Payments giant Paytm is in the throes of tapping India’s thriving education sector as a new frontier of growth.
One97 Communications, which owns the Paytm digital wallet and e-commerce platform Paytm Mall, is looking to leverage its two key business arms, to become a one-stop-shop for parents and students seeking educational loans, scholarships, or just a convenient way to pay fees.
For this, Paytm plans to set up a new vertical, Paytm Education, that will be hosted on its payments app and integrated with Paytm Mall, the Softbank-backed company announced last week.
“Schools and higher education hold immense growth potential for us,” Vineet Kaul, senior vice-president, Paytm, told Quartz. “We are focused on the institutional segment including coaching [centres] where ticket sizes [transaction values] are higher.”
Given the size of India’s education industry, the sector is a minefield of opportunity for the company.
Opportunity and plan
India’s education market is expected to almost double to $180 billion by 2020 from $97.8 billion in 2016, according to various industry estimates. India is also home to the world’s largest population of people aged between six and 17 years, which has catalysed the growth of digital learning methods in recent times.
With such a huge market to tap, Paytm is targeting a gross merchandise value of over Rs 20,000 crore from the education business in the financial year 2020.
To achieve this, the firm has identified a few gaps in the market that it hopes to fill.
First, Paytm is in talks with a few schools to handle all aspects of admissions, which is considered a tedious process. “Many schools don’t want to handle the paperwork involved in admissions,” said Kaul. “We want to step in and handle tasks such as filling of forms and make all [fee] payments online at schools.”
Paytm also plans to tie up with various schools to sell and ensure door-step delivery of stationery and uniforms through Paytm Mall. It aims to onboard 35 million users across 20,000 private schools, 1,000 higher educational institutes and 1,000 coaching institutes in a year or two.
Then, there is a bouquet of services like child education insurance plans targeting parents and educational loans for the higher education sector, for which Paytm says it will partner with various financial services companies.
“Often, students are denied loans by banks,” said Chocko Valliappa, founder of Vee Technologies, a Bengaluru-based information technology firm and the vice-chairman of Sona College of Technology, Salem, Tamil Nadu. “With higher education getting expensive, we need an alternative system of lending with fair interest rates, that will instil a culture of creditworthiness among youth.”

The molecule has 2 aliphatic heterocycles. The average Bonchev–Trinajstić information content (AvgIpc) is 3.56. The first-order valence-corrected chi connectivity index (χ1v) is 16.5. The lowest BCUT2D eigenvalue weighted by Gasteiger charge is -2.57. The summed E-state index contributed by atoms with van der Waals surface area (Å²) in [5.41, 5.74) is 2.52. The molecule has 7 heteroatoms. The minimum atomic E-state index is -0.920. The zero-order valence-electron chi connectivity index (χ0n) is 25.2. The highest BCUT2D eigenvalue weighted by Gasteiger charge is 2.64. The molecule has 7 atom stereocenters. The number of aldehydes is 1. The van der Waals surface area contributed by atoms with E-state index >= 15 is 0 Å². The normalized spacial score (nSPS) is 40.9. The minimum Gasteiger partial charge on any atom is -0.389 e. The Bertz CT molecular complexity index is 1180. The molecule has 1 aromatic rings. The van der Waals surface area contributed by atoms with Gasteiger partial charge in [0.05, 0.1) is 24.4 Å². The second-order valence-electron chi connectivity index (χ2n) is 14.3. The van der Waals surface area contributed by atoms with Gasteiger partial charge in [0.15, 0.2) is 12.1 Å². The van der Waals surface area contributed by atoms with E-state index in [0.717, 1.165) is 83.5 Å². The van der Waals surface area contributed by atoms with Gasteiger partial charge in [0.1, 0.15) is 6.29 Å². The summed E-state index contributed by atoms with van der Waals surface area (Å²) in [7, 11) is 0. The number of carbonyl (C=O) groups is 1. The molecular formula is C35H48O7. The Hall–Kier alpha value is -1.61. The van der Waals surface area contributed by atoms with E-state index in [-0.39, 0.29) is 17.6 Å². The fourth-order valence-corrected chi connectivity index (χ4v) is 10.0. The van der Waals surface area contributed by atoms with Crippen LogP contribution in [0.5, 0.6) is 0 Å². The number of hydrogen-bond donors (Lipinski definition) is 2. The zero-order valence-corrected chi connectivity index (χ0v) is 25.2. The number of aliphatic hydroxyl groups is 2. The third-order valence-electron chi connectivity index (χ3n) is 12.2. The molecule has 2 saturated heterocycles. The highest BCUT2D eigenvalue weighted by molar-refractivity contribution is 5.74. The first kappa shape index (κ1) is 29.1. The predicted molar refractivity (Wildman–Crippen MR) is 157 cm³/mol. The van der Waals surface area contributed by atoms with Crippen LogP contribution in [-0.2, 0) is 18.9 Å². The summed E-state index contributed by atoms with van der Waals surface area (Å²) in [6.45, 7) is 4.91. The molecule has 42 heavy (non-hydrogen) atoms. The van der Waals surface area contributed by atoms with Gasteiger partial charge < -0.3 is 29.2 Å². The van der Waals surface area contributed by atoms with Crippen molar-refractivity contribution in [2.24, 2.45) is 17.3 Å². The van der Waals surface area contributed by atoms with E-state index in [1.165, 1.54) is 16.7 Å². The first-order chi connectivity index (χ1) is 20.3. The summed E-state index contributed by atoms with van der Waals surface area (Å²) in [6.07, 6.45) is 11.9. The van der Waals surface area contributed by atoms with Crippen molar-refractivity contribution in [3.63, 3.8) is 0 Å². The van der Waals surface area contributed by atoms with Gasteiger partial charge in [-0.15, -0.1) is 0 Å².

Already, Paytm has on-boarded utilities, such as power discoms, onto its platform to enable bill payments for its customers. Can it do an encore in education?
Experts think the company is in a strong position to do so. It already offers fee payment services at over 10,000 educational institutions.
“Paytm has established itself as a trusted payments company,” opined Harsh Shah, co-founder of Fynd, a Mumbai-based e-commerce portal. “It’s not going to be difficult for the company to provide a payment channel for consumers to pay for insurance [like children’s education plans] and other services. I expect them to use their familiar strategy of incentives, cashback or coupons, to get traction for new services.”
However, Paytm is well aware of the pitfalls of overly relying on discounting, especially with educational services.
“Education has an aspirational value for students and parents alike,” admits Kaul. “A lot of thought and research goes into choosing an institute for higher studies. Nobody will choose an institute just because we are offering Rs 5,000 cashback.”
To overcome the challenge Paytm is in discussions with students, parents and institutes to come up with specialised offerings to meet the ecosystem’s requirements, he added.
“An innovative loan structure where repayment starts after a student is gainfully employed could help Paytm attract consumers,” suggested Valliappa. “I’m hoping the firm will take the lead in offering services, such as loans, that will maximise the benefits for needy students.”
Another hurdle would be navigating the regulatory maze. Education loans and fee payments are big-ticket transactions unlike digital payments, which is Paytm’s familiar turf. High-value transactions can only be done by customers who complete Know Your Customer norms.
“If the company is going to use the unified payments interface for new services then, possibly, there won’t be hurdles,” pointed out Shah. “But, if it’s relying on its wallet transactions, then meeting KYC requirements could prove to be the biggest bottleneck.”
This article first appeared on Quartz.
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